Fire Insurance Maps


Colleen recently had occasion to take a look at some Sandborn Fire Insurance Maps:

I was looking something up in the fire insurance maps and on a whim looked up the Mission. I’ve attached a couple of screencaps–they’re fun to look at. There was a smithy at 16th and Mission and a Marble Works.

It’d be fun to do something to document all the previous uses of the buildings. I’ve looked into checking out all of the archaeological sites recorded in the area, but if I pulled the reports they’d make me sign a piece of paper that promises to never disclose them. Booo.

Thanks, Colleen! Click maps to enlarge them.



6 thoughts on “Fire Insurance Maps”

  1. Oh man, I’d love to get my hands on some high res versions and align them to the street grid. Do you have the goods?

  2. There was a brewery at the corner of 29th and Tiffany in the 1890s. Drink Eagle Brewery beer!

    You can download all of them (1890-1950) from sflib if you have a library card. Sfgeneology has one set, can’t remember the year off the top of my head.

    I’ve imported a couple into google earth, pretty cool — watch out though as the street width isn’t to scale, just the blocks. Shawn, given your fine geodigitological abilities (Shawn generated the at topo map I posted a while back) could you set up a geocoding app? Pick a map, mark and align the corners of a block, then geocode and tile? That way we could crowdsource it.

  3. whoops, “at topo” equals “SF topo”. (Damn iPhone autoreplace.)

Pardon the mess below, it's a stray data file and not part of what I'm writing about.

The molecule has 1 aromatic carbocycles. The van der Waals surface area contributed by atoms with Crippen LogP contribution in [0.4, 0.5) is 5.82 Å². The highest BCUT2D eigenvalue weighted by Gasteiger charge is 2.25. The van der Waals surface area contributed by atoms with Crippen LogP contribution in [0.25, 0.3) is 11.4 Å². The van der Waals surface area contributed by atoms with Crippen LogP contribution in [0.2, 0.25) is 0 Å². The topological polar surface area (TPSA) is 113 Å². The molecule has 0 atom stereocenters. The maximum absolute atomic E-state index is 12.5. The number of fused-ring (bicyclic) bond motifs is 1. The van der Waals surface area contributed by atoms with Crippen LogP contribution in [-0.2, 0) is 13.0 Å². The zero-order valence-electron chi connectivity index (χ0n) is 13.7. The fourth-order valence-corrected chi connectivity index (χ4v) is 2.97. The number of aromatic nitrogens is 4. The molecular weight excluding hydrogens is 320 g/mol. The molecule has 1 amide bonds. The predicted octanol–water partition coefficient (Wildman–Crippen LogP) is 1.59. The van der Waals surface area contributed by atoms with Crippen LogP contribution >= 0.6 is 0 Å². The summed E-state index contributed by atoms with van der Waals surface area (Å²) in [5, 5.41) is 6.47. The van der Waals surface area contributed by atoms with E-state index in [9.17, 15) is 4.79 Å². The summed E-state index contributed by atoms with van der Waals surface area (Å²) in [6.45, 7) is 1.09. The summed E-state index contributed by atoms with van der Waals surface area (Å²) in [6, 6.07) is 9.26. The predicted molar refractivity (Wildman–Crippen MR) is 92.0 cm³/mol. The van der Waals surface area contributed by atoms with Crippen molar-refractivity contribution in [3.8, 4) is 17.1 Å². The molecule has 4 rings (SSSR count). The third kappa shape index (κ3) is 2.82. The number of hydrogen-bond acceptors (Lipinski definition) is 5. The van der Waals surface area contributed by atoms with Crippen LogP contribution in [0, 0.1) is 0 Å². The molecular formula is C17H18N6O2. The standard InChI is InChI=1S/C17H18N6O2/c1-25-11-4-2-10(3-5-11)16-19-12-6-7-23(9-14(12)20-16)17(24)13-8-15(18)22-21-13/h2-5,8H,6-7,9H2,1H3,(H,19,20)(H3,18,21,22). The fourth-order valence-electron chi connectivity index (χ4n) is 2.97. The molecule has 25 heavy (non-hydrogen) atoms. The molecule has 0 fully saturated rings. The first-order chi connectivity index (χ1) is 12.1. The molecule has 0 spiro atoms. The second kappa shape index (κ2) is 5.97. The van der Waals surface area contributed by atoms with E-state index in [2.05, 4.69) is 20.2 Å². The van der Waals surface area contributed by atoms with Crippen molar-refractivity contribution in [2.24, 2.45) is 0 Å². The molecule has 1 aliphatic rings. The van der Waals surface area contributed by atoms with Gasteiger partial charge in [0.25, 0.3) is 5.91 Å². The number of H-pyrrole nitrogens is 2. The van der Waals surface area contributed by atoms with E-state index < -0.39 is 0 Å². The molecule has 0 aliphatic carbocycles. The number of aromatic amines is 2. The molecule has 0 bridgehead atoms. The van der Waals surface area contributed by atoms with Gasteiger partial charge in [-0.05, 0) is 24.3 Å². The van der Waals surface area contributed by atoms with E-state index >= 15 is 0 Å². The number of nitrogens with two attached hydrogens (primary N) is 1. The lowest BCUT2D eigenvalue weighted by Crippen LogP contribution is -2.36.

Oh, and there used to be a movie theater where the Mission Safeway is now up until the late 50s.

  4. Oh wow, yeah—those Sanborn maps are gorgeous. Mike pointed out on the map with our office on it that the ( armory lot used to house a hospital.

    These are definitely high res enough to do something interesting with. It looks like they’d require some serious pre-processing, though… extracting the bitmaps from PDFs, trimming out the wayfinding cruft in the margins, etc. The little compasses would be cool to see sprinkled throughout, though. Sounds like a good weekend project. ;)

  5. Sanborn maps are amazing; they’re what are used for the surveys of historic resources going on around the city right now. They’re often the best primary source record of a building’s age and original use. I thought only the San Jose State Univ library had a full set, but I could be wrong. Super awesome if you can get them all from SFPL!

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